Do not allow bullying to take place in the park. If your dog is bullying another dog, redirect your dog’s attention, or take your dog out of the park. If you feel your dog is being picked on, politely ask the other owner to control their dog, or leave. Your dog’s well-being is more important than your “right” to use the dog park! (As Trish King wrote, “Imagine a [human] playground in which 3-year-olds and 12-year-olds play together with little or no adult supervision. Think about the bullying, ganging up on, and general out-of-control stuff that would take place. It would be reminiscent of Lord of the Flies“!) Give your dog a time-out if he or she seems to be getting overwhelmed or overexcited. Do not bring an unspayed female who is within two weeks of being in heat to a dog park, ever. Do not bring sick (contagious) dogs to the park. If you bring treats to the park, don’t be surprised if every dog there jumps on you. Don’t give treats to other dogs without asking their owners; they may be allergic. Don’t reward other dogs for being pushy, begging, jumping on you, or barking (either with treats, pets, attention, or toy-playing)!
Remember that there are some risks in going to a dog park. Your dog could get injured or sick. Your dog could injure someone else. Your dog’s favorite toy can be destroyed. You, your dog, your clothes, your child and any delicate person can be knocked down, dirtied, bit, stepped on, etc. For another perspective on dog parks and their effects, see Trish King’s excellent article. Another excellent article on recognizing and controlling bullying behavior by Pat Miller is in the Whole Dog Journal. A few articles on Dog Park Etiquette, the Pros and Cons of Dog Parks, and What Makes a Good Dog park are on the APDT site. Even more information is available in the book, “Visiting the Dog Park: Having Fun, Staying Safe” by Cheryl Smith.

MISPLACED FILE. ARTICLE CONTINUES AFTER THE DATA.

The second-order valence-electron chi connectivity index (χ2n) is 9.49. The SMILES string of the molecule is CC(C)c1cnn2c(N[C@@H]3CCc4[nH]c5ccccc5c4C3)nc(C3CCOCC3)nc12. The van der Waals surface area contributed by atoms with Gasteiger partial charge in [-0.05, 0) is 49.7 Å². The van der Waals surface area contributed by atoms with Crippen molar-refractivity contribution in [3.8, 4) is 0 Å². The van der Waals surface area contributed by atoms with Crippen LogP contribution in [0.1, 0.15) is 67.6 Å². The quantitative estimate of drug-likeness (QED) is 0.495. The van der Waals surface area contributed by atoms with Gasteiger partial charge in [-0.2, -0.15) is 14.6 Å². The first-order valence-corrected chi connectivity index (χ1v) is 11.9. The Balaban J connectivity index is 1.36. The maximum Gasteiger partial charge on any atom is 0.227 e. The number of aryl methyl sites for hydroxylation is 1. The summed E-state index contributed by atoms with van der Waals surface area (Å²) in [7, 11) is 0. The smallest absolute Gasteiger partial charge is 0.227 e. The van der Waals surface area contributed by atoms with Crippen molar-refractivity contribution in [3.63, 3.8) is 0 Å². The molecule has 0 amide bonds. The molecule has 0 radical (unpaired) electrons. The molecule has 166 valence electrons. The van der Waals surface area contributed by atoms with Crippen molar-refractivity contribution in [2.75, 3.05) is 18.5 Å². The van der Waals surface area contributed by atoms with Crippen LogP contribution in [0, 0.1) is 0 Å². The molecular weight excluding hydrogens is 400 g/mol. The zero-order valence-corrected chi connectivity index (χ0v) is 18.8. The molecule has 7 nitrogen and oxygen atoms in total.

The best time to visit dog parks is during off-peak hours, when the number of users will be fewer and it will be easier to recognize and anticipate trouble situations.
REMEMBER: You are always responsible for your dog, especially in a dog park. It is not a place where you can “drop Fido off” and then tune out. Be prepared to intervene, supervise, and modify the behavior the dogs engage in. Watch your dog, pick up poop, and leave if it gets too crowded or unruly.
With all of that in mind, here are some of the off-leash dog parks in the San Jose area. These are the official dog parks – but remember that you’ll often find a group of dog-owners converging on your local neighborhood park or high school football field, too. Just remember to be responsible for your dog wherever you go!